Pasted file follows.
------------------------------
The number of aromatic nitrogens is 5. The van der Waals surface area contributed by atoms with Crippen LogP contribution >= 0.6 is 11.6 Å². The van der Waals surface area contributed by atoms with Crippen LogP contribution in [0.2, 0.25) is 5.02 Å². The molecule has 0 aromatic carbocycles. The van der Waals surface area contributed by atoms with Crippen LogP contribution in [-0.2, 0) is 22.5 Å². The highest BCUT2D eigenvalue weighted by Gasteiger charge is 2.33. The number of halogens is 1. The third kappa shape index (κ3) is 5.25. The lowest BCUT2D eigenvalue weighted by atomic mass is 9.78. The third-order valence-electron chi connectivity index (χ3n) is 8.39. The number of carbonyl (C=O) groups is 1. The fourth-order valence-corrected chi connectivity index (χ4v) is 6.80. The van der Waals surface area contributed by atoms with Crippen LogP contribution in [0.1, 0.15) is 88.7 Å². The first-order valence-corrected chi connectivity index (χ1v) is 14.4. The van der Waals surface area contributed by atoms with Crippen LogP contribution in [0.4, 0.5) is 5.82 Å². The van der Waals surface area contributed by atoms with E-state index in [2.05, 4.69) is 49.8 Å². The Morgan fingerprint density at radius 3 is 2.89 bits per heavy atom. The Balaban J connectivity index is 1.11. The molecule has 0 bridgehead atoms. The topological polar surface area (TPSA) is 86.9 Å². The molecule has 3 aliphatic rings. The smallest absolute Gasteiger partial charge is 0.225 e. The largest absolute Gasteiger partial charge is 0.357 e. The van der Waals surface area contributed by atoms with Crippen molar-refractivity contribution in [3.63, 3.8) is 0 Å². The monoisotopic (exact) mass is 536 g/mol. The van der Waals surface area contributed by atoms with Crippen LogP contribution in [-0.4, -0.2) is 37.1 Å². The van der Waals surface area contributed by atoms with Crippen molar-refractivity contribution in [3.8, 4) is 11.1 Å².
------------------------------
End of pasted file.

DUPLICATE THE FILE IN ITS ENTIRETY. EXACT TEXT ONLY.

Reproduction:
The number of aromatic nitrogens is 5. The van der Waals surface area contributed by atoms with Crippen LogP contribution >= 0.6 is 11.6 Å². The van der Waals surface area contributed by atoms with Crippen LogP contribution in [0.2, 0.25) is 5.02 Å². The molecule has 0 aromatic carbocycles. The van der Waals surface area contributed by atoms with Crippen LogP contribution in [-0.2, 0) is 22.5 Å². The highest BCUT2D eigenvalue weighted by Gasteiger charge is 2.33. The number of halogens is 1. The third kappa shape index (κ3) is 5.25. The lowest BCUT2D eigenvalue weighted by atomic mass is 9.78. The third-order valence-electron chi connectivity index (χ3n) is 8.39. The number of carbonyl (C=O) groups is 1. The fourth-order valence-corrected chi connectivity index (χ4v) is 6.80. The van der Waals surface area contributed by atoms with Crippen LogP contribution in [0.1, 0.15) is 88.7 Å². The first-order valence-corrected chi connectivity index (χ1v) is 14.4. The van der Waals surface area contributed by atoms with Crippen LogP contribution in [0.4, 0.5) is 5.82 Å². The van der Waals surface area contributed by atoms with E-state index in [2.05, 4.69) is 49.8 Å². The Morgan fingerprint density at radius 3 is 2.89 bits per heavy atom. The Balaban J connectivity index is 1.11. The molecule has 0 bridgehead atoms. The topological polar surface area (TPSA) is 86.9 Å². The molecule has 3 aliphatic rings. The smallest absolute Gasteiger partial charge is 0.225 e. The largest absolute Gasteiger partial charge is 0.357 e. The van der Waals surface area contributed by atoms with Crippen molar-refractivity contribution in [3.63, 3.8) is 0 Å². The monoisotopic (exact) mass is 536 g/mol. The van der Waals surface area contributed by atoms with Crippen LogP contribution in [-0.4, -0.2) is 37.1 Å². The van der Waals surface area contributed by atoms with Crippen molar-refractivity contribution in [3.8, 4) is 11.1 Å².